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### Progress on Tune-stable Nonscaling FFAGs

C. Johnstone, Fermilab

FFAG08

Sept 1-5, 2008

University of Manchester

Manchester, U.K.

Fermilab

Abstract

- Fueled by recent advances, electron, proton and heavy ion accelerators are playing increasingly important roles in science, technology, and medicine including accelerator-driven subcritical reactors, industrial irradiation, material science, neutrino production, and cancer therapy. The drive for higher beam power, high duty cycle, high reliability and precisely controlled beams at reasonable cost has generated world-wide interest in Fixed-field Alternating Gradient accelerators (FFAGs).
- FFAGs are unique in their high repetition rates, and large acceptances characteristic of cyclotrons, yet they also embody the advantages of the synchrotron: focusing is predominately “strong’, with low injection and extraction losses. By breaking the magnet into sectors to provide edge and strong focusing, and abandoning isochronism in favor of synchrocyclotron-like operation, FFAGs are capable of multi-GeV accelerated energies. Combining, gradient, edge and weak focusing, the FFAG variants represent, in principle, the most general fixed-field accelerator.

- Mike Craddock 2003?

Fermilab

Advances in Medical FFAG accelerators

- Scaling FFAGs – primarily under development in Japan and recently France
- Nonscaling FFAGs
- Linear-field FFAGs
- International effort (EMMA )
- Tune-stablized, linear-field FFAG
- Developed at Fermilab with collaborative design support from TRIUMF and more recently John Adams Institute, Oxford.

Fermilab

Goals of FFAG designs for Medical Accelerators

- Ultimate design consistent with carbon therapy
- Preliminary lattices capable of 400 MeV/nucleon for protons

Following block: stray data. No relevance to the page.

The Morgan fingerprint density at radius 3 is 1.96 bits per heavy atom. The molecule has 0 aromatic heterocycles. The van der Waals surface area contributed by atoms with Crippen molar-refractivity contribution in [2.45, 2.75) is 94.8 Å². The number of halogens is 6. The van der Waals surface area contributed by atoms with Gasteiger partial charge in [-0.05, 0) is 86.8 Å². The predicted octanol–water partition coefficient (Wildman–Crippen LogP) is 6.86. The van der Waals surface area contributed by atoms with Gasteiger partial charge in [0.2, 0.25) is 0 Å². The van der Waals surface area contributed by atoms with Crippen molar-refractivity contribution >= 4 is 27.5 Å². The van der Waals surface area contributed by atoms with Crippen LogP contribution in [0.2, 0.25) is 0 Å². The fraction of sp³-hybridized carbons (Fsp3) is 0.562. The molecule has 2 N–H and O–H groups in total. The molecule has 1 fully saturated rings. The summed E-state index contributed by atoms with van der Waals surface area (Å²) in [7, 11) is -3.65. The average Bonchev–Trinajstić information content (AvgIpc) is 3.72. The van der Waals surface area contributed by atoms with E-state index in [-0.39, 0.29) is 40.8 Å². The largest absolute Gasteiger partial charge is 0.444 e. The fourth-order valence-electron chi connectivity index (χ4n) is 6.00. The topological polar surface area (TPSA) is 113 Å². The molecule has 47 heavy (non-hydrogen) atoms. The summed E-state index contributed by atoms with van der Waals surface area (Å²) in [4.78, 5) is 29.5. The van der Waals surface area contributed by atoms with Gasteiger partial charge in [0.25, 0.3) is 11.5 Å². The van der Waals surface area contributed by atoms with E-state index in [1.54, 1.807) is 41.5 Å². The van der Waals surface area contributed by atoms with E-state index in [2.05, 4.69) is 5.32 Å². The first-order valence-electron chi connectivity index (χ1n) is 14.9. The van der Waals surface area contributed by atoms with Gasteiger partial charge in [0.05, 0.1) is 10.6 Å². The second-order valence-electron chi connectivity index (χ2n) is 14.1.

- 10-20 mm-mr normalized acceptance – not yet optimized
- Small footprint: ~40m normal conducting, 20 m superconducting (protons)
- Synchrotron-like features
- Variable extraction energy
- Resonant or kicker extraction
- Low losses and component activation
- Multiple extraction points – multiple treatment areas
- Cyclotron-like features
- High current output
- Ease of operation – no pulsed components or supplies

Fermilab

Challenge: Adapting the linear-field, nonscaling FFAGs for slow acceleration ; a medical accelerator

- Tune is strongest indicator of stable particle motion – allowing particles in the beam to execute periodic motion and eventually return to the same transverse position relative to a reference orbit
- Constraining the tune can be sufficient to design a stable machine.
- Release of other linear optical parameter allows flexibility and optimization both in cost and complexity of the accelerator design;
- simpler magnets, strong vertical focusing, for example

Fermilab

The concept of a tune-stabilized nonscaling FFAG

- Linear-field gradients
- Magnets are modified to constrain tune only

Control of tune variations in a nonscaling FFAG

Fermilab

Extraction reference orbit

Injection reference orbit

D

F

F

Injection reference orbit

FFAG Variants:Radial Sector “triplet” (Japan) scaling FFAG:

1½ cell of a nonscaling, linear-field FFAG for muon acceleration showing the compression of orbits in particular in the center magnet.

1½ cells of a nonscaling, linear-field FFAG which is tune-stabilized for medical therapy.

Fermilab

Controlling Tune in a linear-field nonscaling FFAG